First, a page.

DALLAS -- "Welcome to the Future," read the slogan on the blue T-shirts waiting for fans at the American Airlines Center on Saturday night.
The Dallas Mavericks certainly envision their home opener as a sign of things to come for a franchise that is preparing for the post-Dirk era.
Luka Doncic and Dennis Smith Jr., the Mavs' prized recent lottery picks, recovered from a rough start to star in a 140-136 win over the Minnesota Timberwolves in front of a rowdy sellout crowd. They did so playing a fast-paced, 3-point-firing style that is sweeping through the NBA -- and suits the Mavs' young core.
"It was only one game, but that was fun," Mavs owner Mark Cuban said. "We wanted Dennis and Luka to take steps forward. Dennis has gotten better. Luka is still finding his way, but what a way to find your way. It was impressive."
It was ugly early for Doncic, the No. 3 overall pick making his NBA home debut. He went scoreless in the first quarter, hoisting an air ball among his three missed shots and committing a couple of turnovers. He didn't exactly make up for it on the defensive end, either, as Minnesota (minus resting, disgruntled star Jimmy Butler) put up 46 points, matching the most the Mavs have ever allowed in a first quarter.
But Doncic, the 19-year-old former Euroleague MVP the Mavs are hoping can take the torch from injured 21-year vet Dirk Nowitzki as the face of the franchise, got rolling midway through the second quarter. He finally got on the board with an and-1 floater with 6:41 remaining in the half. He followed that up with 3s on back-to-back possessions, and suddenly he had a scoring binge of 15 points in just over five minutes.
"Luka, after a disappointing start, got himself into the game with aggression," Mavs coach Rick Carlisle said. "He was making plays on both ends."
Doncic finished with 26 points, six rebounds, three assists and two steals. The list of teens to put up that kind of line, per Basketball-Reference.com data: Carmelo Anthony, Kevin Durant, Kyrie Irving, LeBron James, Lamar Odom, Clifford Robinson and now Doncic, who fully expects to experience that kind of success during his rookie season.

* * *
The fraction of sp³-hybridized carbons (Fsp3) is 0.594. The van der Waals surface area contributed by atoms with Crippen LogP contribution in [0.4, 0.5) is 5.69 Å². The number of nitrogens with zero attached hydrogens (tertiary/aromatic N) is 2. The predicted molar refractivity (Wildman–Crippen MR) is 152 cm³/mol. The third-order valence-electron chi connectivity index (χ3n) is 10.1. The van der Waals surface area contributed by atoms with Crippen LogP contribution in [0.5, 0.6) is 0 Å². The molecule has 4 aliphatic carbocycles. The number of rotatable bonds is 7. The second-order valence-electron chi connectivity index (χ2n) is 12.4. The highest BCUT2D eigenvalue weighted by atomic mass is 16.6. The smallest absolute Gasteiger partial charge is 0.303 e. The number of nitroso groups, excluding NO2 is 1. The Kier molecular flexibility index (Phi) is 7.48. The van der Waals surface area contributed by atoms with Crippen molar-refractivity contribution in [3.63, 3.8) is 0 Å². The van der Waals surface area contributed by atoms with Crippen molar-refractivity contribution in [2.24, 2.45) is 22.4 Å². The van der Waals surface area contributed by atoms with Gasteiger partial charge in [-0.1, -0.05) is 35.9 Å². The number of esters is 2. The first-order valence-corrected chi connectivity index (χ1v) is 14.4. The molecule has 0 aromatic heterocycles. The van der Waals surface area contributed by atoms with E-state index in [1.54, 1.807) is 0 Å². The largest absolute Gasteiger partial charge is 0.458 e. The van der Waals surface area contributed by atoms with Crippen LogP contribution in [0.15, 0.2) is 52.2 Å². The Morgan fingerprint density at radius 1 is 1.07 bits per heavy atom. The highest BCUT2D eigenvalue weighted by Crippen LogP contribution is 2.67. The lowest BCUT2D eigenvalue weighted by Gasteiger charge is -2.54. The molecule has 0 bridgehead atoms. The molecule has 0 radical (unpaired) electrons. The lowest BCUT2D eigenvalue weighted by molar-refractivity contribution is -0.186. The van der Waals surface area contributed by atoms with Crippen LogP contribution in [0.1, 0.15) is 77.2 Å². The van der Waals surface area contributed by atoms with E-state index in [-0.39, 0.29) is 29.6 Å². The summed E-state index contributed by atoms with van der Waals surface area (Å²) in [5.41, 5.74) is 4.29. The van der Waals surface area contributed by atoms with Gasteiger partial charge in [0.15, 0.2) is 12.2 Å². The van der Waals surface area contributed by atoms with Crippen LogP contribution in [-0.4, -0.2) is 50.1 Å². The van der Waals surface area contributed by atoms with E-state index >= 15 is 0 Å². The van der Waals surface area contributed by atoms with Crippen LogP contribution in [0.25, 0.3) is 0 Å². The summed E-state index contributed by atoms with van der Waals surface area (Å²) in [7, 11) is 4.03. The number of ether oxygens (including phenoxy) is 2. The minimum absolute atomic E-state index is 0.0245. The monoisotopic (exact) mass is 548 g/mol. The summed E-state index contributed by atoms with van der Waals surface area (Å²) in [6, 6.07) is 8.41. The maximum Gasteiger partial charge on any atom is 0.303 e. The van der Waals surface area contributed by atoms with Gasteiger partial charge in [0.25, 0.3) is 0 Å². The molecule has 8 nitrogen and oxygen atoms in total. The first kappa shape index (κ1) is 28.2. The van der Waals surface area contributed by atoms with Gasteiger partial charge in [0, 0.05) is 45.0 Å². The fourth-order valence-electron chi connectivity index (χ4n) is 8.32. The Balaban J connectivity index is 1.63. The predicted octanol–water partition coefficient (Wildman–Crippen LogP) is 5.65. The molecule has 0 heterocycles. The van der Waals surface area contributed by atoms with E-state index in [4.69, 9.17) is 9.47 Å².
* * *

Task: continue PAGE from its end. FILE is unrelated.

"I've played this basketball for a long time," said Doncic, who made his pro debut for Real Madrid at age 15. "I've been professional. I had to grow up there, so I was ready for the game here. I mean, the game for sure is more physical. You have a lot more physical guys that can guard you, but at the end of the day, it's just basketball."
Doncic doesn't fear taking big shots, as he showed in crunch time, when he made a couple of tough, off-dribble fadeaways on consecutive possessions to push the Mavs' lead to five with 2:09 remaining. But it was Smith, the second-year guard the Mavs plan to have as Doncic's running mate for the next generation, who served as the closer.
Smith scored seven of his 19 points in the final 1:27, highlighted by a tie-breaking, stepback 21-footer despite being fouled by Derrick Rose with 6.1 seconds remaining.
"I knew I was going to shoot it," said Smith, who had six assists and only one turnover. "Before [Carlisle] called the play or whatever, I just knew I was going to keep it and shoot it. That's just something I've been doing for a long time. I believe just the mentality of wanting that shot and having the ability to take it and create space, it will translate into some makes, just like it did tonight."
That shot was actually an exception for the Mavs: a jumper that wasn't behind the 3-point line. Dallas set a franchise record by firing 50 3s (making 17) and got the vast majority of their other buckets in the lane, with big men DeAndre Jordan (22 points, 8-of-10 shooting, 10 rebounds) and Dwight Powell (19 points, 6-of-7 shooting, six rebounds) dominating above the rim.
That's how the Mavs managed to beat a Minnesota team that scored 136 points, the most in a regulation loss since Dallas put up 141 against the Warriors on Jan. 18, 1992, according to ESPN Stats & Information research.
"I'm sure Dick Harter is turning over in his grave right now," said Carlisle, referring to the defensive guru he worked with early in his coaching career. "This is a new age of basketball."
And it's a new era for the Mavs.